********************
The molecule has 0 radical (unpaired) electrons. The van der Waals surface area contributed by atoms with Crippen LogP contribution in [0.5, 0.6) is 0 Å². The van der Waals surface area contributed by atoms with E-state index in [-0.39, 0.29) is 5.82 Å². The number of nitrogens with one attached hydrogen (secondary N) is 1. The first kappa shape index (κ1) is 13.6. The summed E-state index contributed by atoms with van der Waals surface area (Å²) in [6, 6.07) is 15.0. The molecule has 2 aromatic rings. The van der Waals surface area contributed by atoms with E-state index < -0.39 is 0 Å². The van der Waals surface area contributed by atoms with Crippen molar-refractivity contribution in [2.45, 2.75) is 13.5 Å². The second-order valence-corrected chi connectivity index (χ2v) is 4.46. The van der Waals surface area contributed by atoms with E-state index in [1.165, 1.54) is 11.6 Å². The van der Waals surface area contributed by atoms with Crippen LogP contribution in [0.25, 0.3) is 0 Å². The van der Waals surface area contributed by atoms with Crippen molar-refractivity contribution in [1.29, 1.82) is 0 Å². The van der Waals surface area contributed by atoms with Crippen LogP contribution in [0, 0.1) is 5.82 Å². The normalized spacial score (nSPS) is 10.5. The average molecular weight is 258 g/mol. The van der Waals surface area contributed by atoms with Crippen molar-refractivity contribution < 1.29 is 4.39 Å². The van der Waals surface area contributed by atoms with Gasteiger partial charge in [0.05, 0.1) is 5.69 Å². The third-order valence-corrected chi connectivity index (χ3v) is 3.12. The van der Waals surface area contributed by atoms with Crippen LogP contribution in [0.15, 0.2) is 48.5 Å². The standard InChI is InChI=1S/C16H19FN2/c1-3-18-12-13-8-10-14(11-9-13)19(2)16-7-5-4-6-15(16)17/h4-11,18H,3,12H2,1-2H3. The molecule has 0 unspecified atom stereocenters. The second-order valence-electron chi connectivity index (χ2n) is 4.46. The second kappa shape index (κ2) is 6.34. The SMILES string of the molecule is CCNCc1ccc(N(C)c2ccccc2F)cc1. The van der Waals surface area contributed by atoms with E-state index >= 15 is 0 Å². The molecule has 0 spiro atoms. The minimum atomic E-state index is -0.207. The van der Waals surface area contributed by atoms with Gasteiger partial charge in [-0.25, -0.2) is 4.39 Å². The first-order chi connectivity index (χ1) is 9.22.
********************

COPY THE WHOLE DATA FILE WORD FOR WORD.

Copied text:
The molecule has 0 radical (unpaired) electrons. The van der Waals surface area contributed by atoms with Crippen LogP contribution in [0.5, 0.6) is 0 Å². The van der Waals surface area contributed by atoms with E-state index in [-0.39, 0.29) is 5.82 Å². The number of nitrogens with one attached hydrogen (secondary N) is 1. The first kappa shape index (κ1) is 13.6. The summed E-state index contributed by atoms with van der Waals surface area (Å²) in [6, 6.07) is 15.0. The molecule has 2 aromatic rings. The van der Waals surface area contributed by atoms with E-state index < -0.39 is 0 Å². The van der Waals surface area contributed by atoms with Crippen molar-refractivity contribution in [2.45, 2.75) is 13.5 Å². The second-order valence-corrected chi connectivity index (χ2v) is 4.46. The van der Waals surface area contributed by atoms with E-state index in [1.165, 1.54) is 11.6 Å². The van der Waals surface area contributed by atoms with Crippen LogP contribution in [0.25, 0.3) is 0 Å². The van der Waals surface area contributed by atoms with Crippen molar-refractivity contribution in [1.29, 1.82) is 0 Å². The van der Waals surface area contributed by atoms with Crippen LogP contribution in [0, 0.1) is 5.82 Å². The normalized spacial score (nSPS) is 10.5. The average molecular weight is 258 g/mol. The van der Waals surface area contributed by atoms with Crippen molar-refractivity contribution < 1.29 is 4.39 Å². The van der Waals surface area contributed by atoms with Gasteiger partial charge in [0.05, 0.1) is 5.69 Å². The third-order valence-corrected chi connectivity index (χ3v) is 3.12. The van der Waals surface area contributed by atoms with Crippen LogP contribution in [0.15, 0.2) is 48.5 Å². The standard InChI is InChI=1S/C16H19FN2/c1-3-18-12-13-8-10-14(11-9-13)19(2)16-7-5-4-6-15(16)17/h4-11,18H,3,12H2,1-2H3. The molecule has 0 unspecified atom stereocenters. The second-order valence-electron chi connectivity index (χ2n) is 4.46. The second kappa shape index (κ2) is 6.34. The SMILES string of the molecule is CCNCc1ccc(N(C)c2ccccc2F)cc1. The van der Waals surface area contributed by atoms with E-state index >= 15 is 0 Å². The molecule has 0 spiro atoms. The minimum atomic E-state index is -0.207. The van der Waals surface area contributed by atoms with Gasteiger partial charge in [-0.25, -0.2) is 4.39 Å². The first-order chi connectivity index (χ1) is 9.22.